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Saturday, October 19, 2019
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Home News Public asked to help "Take Back the Night" from violence against women

Public asked to help "Take Back the Night" from violence against women

The South Peace Community Resources Society (SPCRS) is inviting residents to take part in the march, which starts in the parking lot of the Senior Citizens Hall and makes its way to Kin Park. Take Back the Night is meant to be symbolic of women taking back freedom and power from the violence, physical and otherwise, that seeks to take that away from them.

"It’s a symbolic gesture of reclaiming a sense of safety and autonomy, not only in public places, where we should be able to feel safe, but also in our lives in general," said Karen Mitton, a community-based victim services coordinator for SPCRS, and an organizer of the event. "Also, theres that feeling when a woman is walking through a park at night or going through parking lot to get to her vehicle at night or something like that, that can be a different experience for a women than it might be for a man, and it’s a way to acknowledge that night time should be safe, and we should be able to do those things and not be afraid."

Take Back the Night is based off an event originating in Belgium in 1976, and soon afterwards was copied in the United States and Canada.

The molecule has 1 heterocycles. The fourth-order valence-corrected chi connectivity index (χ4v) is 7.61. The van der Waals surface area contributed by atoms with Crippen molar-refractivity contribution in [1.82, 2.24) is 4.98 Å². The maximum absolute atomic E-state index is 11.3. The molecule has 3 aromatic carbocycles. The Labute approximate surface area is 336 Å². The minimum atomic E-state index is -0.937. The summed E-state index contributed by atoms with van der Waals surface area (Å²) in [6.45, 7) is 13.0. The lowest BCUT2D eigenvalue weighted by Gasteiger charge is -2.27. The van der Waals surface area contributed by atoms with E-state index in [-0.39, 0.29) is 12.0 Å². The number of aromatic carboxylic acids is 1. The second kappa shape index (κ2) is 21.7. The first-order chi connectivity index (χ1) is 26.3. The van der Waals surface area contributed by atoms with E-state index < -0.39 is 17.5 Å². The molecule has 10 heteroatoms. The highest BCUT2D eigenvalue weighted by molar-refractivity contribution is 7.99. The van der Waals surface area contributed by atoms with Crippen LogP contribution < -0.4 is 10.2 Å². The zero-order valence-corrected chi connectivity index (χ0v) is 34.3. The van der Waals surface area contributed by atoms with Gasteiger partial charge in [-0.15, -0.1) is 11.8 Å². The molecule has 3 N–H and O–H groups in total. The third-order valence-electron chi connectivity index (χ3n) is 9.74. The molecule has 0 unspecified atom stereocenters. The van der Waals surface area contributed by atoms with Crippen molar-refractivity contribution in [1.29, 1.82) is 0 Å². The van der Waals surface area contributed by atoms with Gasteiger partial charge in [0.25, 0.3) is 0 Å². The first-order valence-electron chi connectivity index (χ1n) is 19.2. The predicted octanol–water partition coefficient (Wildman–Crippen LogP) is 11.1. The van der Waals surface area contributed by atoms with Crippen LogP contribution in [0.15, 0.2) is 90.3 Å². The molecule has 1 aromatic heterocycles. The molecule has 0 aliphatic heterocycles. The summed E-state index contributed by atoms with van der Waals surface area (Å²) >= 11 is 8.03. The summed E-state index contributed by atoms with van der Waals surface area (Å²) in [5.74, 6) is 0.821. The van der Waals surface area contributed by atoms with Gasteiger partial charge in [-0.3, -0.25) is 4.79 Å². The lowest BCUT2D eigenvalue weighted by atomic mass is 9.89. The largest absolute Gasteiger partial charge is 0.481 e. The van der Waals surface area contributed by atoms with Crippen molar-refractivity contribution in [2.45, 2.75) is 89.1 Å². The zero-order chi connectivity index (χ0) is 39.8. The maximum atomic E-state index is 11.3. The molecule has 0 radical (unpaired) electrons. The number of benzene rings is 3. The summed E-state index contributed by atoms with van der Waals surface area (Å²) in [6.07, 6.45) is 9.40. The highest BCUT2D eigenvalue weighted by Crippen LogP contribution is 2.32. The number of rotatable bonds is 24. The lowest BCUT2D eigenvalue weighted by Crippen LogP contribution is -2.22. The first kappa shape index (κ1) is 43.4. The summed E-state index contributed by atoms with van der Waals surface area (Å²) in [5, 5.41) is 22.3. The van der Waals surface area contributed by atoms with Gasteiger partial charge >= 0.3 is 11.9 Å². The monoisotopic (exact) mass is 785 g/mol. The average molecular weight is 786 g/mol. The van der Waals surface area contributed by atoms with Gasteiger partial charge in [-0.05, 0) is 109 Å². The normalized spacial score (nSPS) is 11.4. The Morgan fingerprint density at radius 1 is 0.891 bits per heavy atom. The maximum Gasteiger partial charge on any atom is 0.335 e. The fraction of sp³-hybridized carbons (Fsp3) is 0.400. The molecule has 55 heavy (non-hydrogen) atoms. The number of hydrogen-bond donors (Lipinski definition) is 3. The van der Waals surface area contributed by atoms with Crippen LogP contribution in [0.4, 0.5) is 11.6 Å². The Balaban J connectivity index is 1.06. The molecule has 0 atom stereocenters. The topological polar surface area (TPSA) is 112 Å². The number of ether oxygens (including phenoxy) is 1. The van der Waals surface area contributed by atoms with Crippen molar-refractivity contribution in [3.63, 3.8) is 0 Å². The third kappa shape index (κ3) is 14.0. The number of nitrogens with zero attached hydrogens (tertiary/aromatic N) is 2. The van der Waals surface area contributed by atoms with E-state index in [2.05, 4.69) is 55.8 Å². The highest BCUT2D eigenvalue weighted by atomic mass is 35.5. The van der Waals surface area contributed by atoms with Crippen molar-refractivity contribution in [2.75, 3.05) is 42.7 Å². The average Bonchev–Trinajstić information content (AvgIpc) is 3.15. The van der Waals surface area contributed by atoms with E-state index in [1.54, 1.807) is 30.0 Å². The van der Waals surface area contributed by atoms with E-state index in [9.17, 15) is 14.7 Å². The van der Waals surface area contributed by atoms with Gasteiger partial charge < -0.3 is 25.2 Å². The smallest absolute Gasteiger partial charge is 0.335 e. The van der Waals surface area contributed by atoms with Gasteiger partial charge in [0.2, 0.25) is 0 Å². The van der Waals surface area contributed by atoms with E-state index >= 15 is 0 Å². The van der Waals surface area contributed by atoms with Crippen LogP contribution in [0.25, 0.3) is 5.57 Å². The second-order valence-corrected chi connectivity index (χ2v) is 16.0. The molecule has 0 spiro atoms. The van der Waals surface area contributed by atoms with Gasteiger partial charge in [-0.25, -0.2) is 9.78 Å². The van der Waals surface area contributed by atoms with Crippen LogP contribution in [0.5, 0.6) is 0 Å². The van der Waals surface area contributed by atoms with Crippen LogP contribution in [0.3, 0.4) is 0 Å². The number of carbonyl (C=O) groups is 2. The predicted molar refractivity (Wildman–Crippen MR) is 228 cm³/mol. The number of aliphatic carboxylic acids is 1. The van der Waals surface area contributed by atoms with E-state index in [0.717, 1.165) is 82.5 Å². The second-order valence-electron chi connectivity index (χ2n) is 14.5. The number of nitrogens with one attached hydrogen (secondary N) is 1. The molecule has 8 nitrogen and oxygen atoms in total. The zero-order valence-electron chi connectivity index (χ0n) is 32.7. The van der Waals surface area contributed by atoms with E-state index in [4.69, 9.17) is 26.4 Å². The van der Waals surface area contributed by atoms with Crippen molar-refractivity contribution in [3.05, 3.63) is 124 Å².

Mitton said while it is important for women to come out and participate in the event, it is equally significant for men to come out and support them. Dawson Creek has supported the event for many years, and at the last event in 2009, men were formally invited to take part in the march.

"It can't be stressed enough how important it is for men to be involved with this," she said. "Men are part of the solution. The vast majority of men are not trying to oppress us, so doesn’t it make more sense for us to stand together for us to stand together, to be united in that cause for equality."

She said before the march, signs and cards with words from a chant will be passed to participants who want to take part in that way. In a symbolic gesture, the women and men taking part will start off in different groups and start the march in different directions, but will meet up again half way through the march, symbolizing both the autonomy and unity of women in their relationships with men.

Following the march, a barbeque will be held at 7 p.m., with entertainment, refreshments, and some prizes included. Mitton encouraged families to bring their small children out to the event as they can enjoy the playground at the park following the march.

More information on the event can be obtained by contacting Karen Mitton or Darren Johnson at 250-782-9174.

In the interest of full disclosure, Mile 0 City notes its reporter, Matthew Bains, is a director on the board of the South Peace Community Resources Society.

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